We stayed in the La Latina district and we were delighted with our choice. Winding cobbled alleys lead to nearly everywhere in the old city, the most authentic part of Madrid.
Just steps from our Airbnb, we found colorful squares, restaurants, tapas bars, bakeries, coffee shops, and grocery stores.
4 Puerto del Sol
Madrid’s city symbol at Puerta del Sol (aka “Sun Gate”) is one of the top Madrid attractions when you are in the capital. It is an iconic landmark of the city and arguably Spain’s most famous square.
Stroll around the area and discover a number of cafes, restaurants, bars, and shops while soaking in the Spanish pace of life. The square is also where you’ll find the iconic The Bear and the Strawberry Tree statue which is a symbol featured on the city’s coat of arms.
Today it’s the city’s main public square, hosting everything from political demonstrations to New Year’s Eve celebrations.
3 Palacio de Cristal
Constructed almost entirely of glass set in an iron framework, the Palacio de Cristal is a conservatory located within Madrid’s Buen Retiro Park built to house the Philippine (then a Spanish colony) Exhibition of flora and fauna in 1887.
Currently, the pavilion is owned by the Reina Sofía Museum which uses it all year round as a venue for hosting temporary exhibitions. The Crystal Palace was highly influenced by a similar one that once existed in London.
Growing in the pond in front of the stunning building are bald cypresses – odd-looking swamp trees that turn into a lovely golden brown in summer. Nearby is the oldest tree in the city, the Montezuma Cypress, planted in 1633 and ringed by an iron fence.
2 Gran Via
If you’d like to get a sense of the newer part of the city, a walk along the Gran Vía, Madrid’s busiest and most famous street is the best place to start.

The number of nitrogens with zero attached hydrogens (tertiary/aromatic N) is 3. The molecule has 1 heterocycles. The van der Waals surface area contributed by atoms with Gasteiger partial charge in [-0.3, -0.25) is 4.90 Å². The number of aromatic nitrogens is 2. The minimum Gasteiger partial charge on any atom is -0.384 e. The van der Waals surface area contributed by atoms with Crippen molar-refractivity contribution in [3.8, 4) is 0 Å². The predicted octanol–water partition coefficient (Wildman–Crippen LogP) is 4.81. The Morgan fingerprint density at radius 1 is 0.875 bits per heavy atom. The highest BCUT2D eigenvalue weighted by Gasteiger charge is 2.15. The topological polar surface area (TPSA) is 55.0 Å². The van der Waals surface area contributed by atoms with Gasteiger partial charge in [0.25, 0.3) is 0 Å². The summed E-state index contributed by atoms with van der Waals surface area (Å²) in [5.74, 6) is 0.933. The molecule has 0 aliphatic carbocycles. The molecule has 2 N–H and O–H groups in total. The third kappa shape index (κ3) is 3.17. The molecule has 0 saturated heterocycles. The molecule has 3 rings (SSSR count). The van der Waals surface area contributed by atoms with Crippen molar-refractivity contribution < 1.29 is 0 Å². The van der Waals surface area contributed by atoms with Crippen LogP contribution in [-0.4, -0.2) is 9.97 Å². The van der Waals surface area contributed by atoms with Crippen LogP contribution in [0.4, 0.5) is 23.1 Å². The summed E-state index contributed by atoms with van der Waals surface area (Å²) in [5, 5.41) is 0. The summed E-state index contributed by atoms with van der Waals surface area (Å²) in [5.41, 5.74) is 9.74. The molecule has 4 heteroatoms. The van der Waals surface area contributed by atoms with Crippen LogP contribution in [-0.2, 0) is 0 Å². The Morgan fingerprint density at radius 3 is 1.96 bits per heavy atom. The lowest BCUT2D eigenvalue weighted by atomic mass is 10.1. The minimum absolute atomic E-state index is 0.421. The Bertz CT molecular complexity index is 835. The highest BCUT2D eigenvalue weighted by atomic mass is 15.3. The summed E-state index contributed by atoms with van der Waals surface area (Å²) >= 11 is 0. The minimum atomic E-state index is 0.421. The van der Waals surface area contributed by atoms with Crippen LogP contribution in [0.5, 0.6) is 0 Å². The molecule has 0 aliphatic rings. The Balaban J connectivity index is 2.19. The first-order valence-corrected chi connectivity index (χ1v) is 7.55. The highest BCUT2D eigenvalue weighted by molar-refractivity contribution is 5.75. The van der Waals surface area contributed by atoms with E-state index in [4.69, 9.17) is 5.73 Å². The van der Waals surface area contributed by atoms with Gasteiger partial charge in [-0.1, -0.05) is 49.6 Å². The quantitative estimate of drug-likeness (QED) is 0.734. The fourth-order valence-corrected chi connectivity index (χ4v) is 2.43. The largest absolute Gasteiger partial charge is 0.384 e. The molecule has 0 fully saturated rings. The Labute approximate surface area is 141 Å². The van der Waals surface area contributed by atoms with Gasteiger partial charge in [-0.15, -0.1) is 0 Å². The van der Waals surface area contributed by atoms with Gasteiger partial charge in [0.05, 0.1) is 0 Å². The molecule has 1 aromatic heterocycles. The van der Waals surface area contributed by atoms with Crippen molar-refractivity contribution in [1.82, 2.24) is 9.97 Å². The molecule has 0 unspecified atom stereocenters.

This urban esplanade dates back to 1862 and is often likened to New York’s Fifth Avenue or Broadway. Madrid’s entertainment, shopping, and cultural center is frenetic with activity nearly 24-7.
Said to be “the street that never sleeps,” after dark the street pulses with nightclubs, cinemas, musicals, and couples arm-in-arm enjoying the prolific nightlife.
It’s a hub for shopping, with ubiquitous chain stores alongside higher-end boutiques.
As you walk along the street, don’t forget to look up to admire the lavishly decorated buildings. This is also the place to find a rooftop bar to admire the birds-eye views of the city.
1 Plaza Mayor
My favorite place to hang out in Madrid was the centuries-old Plaza Mayor, a colorful and lively renaissance square built in the early 1600s, hemmed in on three sides to create a lovely cobbled courtyard. The courtyard is lined with stylish restaurants, cafes, boutiques, and residential buildings. Plaza Mayor square literally reaches out to tourists to take a seat on the sidewalk, grab a glass of wine, and watch the world go by in one of Madrid’s most iconic squares.
In the center is the 400-year-old bronze statue of King Philip III, who was in power at the height of the Spanish empire. It was a chaotic market back in the 16th century until King Philip II commissioned the public square to be built. The plaza was completed in 1619 under the supervision of architect Juan Gómez de Mora but burned down three times before the present version was constructed in 1790.
The plaza is popular with tourists who are continuously entertained by street performers, dancers, and musicians performing all over the square. From mid-afternoon, the plaza is busy with free entertainment.
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About the Author
Patti Morrow is a freelance travel writer and founder of the award-winning international blog Luggage and Lipstick and the southern travel blog Gone to Carolinas. TripAdvisor called her one of “20 Baby Boomer Travel Bloggers Having More Fun Than Millennials” and she was named one of the “Top 35 Travel Blogs” in the world.
She is also the star of the upcoming TV series “Destination Takeover” which is scheduled to premiere in the new few months.
Patti is the author of the book “Girls Go Solo: Tips for Women Traveling Alone,” and has over 150 bylines in 40 print and online publications, including The Huffington Post, International Living Magazine, Washington Post Sunday Travel, Travel Girl, Travel Play Live Magazine, and Ladies Home Journal. She has traveled extensively through six continents looking for fabulous destinations, exotic beaches, and adventure activities for her Baby Boomer tribe.